MasterChef Celebrity’s Legacy to be the Criminalisation of ‘Wage Theft’

Celebrity chef George Calombaris’ business empire’s punishment for underpaying nearly $8 million, has catapulted ‘wage theft’ to the forefront of political debate over the last few weeks.

The Industrial Relations Minister of the Morrison Government Christian Porter has acknowledged and agreed what the public had already determined, that the fine of $200,000 handed to Calombaris’ restaurant businesses over the systemic underpayment of its workforce was clearly ‘light’.

Earlier the ACTU and other workplace players had used more colourful language in their criticism of the punishment, which includes Calombaris agreeing to provide some remorseful speaking engagements as part of a comprehensive enforceable undertaking agreed to with the Fair Work Ombudsman in their successful attempt to highlight what is already described as ‘wage theft’.

Calombaris’ appearance on the ABC 7.30 Report last week to apologise for his conduct has attracted broader public criticism. Such that he may not be required for any speaking engagements by the Fair Work Ombudsman in the future.

The Morrison Federal Government sensing the growing public anger over Calombaris’ indulgence has decided to consider the criminalisation of underpayments, something that would not have been likely several months ago.

At present, the Fair Work laws provide civil remedies, including the imposition of civil penalties for a breach of employment standards, which mandate that employers provide for minimum pay under Modern Awards or enterprise agreements. The recent Protecting Vulnerable Workers amendments have greatly increased the civil penalties for serious breaches of the Fair Work laws. At the time of these recent amendments, the introduction of criminal offences for such breaches did not have widespread support.

The Federal Government’s review of the Fair Work laws to introduce amendments that would criminalise worker exploitation is much the same as the recent Protecting Vulnerable Workers amendments, involving the targeting of serious instances of underpayments by employers.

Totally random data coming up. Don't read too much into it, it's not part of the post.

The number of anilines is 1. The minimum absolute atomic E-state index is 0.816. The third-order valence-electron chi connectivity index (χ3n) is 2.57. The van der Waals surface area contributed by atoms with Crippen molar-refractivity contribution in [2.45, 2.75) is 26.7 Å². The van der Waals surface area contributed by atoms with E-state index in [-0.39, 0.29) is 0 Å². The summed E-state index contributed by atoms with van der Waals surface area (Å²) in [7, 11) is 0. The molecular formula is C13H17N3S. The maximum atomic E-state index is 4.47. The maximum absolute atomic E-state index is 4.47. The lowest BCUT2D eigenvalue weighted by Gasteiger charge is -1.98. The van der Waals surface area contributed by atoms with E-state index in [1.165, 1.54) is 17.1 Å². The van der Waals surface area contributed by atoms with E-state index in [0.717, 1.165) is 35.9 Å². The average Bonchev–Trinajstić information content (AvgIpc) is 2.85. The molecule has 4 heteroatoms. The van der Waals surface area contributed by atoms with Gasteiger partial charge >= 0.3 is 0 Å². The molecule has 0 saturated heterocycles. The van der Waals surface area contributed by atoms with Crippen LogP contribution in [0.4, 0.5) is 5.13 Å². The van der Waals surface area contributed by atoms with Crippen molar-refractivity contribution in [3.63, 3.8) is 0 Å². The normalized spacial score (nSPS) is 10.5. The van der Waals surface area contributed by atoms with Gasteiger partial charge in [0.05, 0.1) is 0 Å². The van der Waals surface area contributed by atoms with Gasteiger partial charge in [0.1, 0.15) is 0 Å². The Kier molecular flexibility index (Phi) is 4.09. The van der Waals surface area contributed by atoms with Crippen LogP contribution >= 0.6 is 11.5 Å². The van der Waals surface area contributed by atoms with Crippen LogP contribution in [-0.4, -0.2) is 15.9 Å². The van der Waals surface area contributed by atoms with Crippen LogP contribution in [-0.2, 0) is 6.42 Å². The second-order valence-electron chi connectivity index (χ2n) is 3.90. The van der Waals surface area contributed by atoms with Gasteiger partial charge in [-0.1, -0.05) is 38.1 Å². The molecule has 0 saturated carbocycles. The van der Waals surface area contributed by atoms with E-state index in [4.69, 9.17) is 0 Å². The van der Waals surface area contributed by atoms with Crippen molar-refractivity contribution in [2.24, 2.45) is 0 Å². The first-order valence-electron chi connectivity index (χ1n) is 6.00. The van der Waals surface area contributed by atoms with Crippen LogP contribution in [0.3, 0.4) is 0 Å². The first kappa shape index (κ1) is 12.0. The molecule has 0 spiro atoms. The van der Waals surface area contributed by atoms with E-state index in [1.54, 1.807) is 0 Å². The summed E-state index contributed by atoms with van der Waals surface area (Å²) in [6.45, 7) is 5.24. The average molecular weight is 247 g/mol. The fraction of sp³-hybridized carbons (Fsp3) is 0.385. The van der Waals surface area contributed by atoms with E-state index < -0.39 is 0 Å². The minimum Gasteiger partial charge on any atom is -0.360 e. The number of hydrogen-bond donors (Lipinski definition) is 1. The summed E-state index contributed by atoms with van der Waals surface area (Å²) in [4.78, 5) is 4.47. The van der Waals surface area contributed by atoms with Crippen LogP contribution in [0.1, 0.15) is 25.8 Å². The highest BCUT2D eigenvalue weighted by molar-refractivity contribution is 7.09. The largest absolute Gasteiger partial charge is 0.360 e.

Significantly, the proposed Wage Theft amendments could seek to impose greater responsibility upon directors of employing companies that engage in underpayments by introducing a penalty of jail time as recommended by the Federal Government’s Migrant Taskforce earlier this year.

A number of workplace participants and commentators have cautioned against the criminalisation of breaches of the Fair Work laws in the past.

The business sector, in particular small business who have long claimed a connection between the complexity of the Fair Work laws and mistakes as to wages paid by employers, has called for the simplification of the workplace laws to ensure that the amendments only target those who are deliberately not complying with employment standards.

A key element of the small business sectors argument is that there should be a Modern Award that contains simplified terms and conditions, including governing minimum pay that applies to small businesses in Australia.

Small Business Ombudsman Kate Carnell has also called on Minister Porter to ‘simplify’ workplace laws that regulate pay as part of the Federal Government’s review of the Fair Work workplace laws.

The comments attributed to Trent Hancock, principal lawyer at labour law firm McDonald Murholme from his practical experience on this topic are instructive. Hancock indicated that establishing what’s ‘deliberate’ and ‘serious’ in the context of underpayments can be ‘difficult’. His opinion was that ‘there is probably an even split’ between cases of underpayment that arise from mistakes and those that are deliberate cases of underpayment. Clearly the Federal Government must aim to ensure that criminal penalties are only imposed for deliberate underpayments rather than genuine mistakes by providing priority to the simplification of the Fair Work laws.

We shall keep you informed of future developments in relation to the Morrison Federal Government’s proposed amendments to criminalise ‘wage theft’ which they have suggested could be actioned in the next couple of months.

We recommend that in the meantime, all employers consider a review of their payroll function to ensure that they are compliant with minimum wage obligations under Modern Awards and other obligations under the Fair Work laws.

For more information, please contact:
Ben Duggan

Ben Duggan
p.  +61 8 8124 1881
e.  Email me

This communication provides general information which is current as at the time of production. The information contained in this communication does not constitute advice and should not be relied upon as such. Professional advice should be sought prior to any action being taken in reliance on any of the information. Should you wish to discuss any matter raised in this alert, or what it means for you, your business or your clients' businesses, please feel free to contact us.

Legal Enquiry

Need assistance? Describe the matter and we’ll be in touch asap.

Legal Enquiry Form

News Subscription

Stay up to date. Key legal developments, firm news and events.

Subscribe Now


Level 14, 96-100 King William Street Adelaide SA 5000

CALL +61 8 8124 1811

Connect with us

© Copyright - DW Fox Tucker Lawyers - Commercial Lawyers Adelaide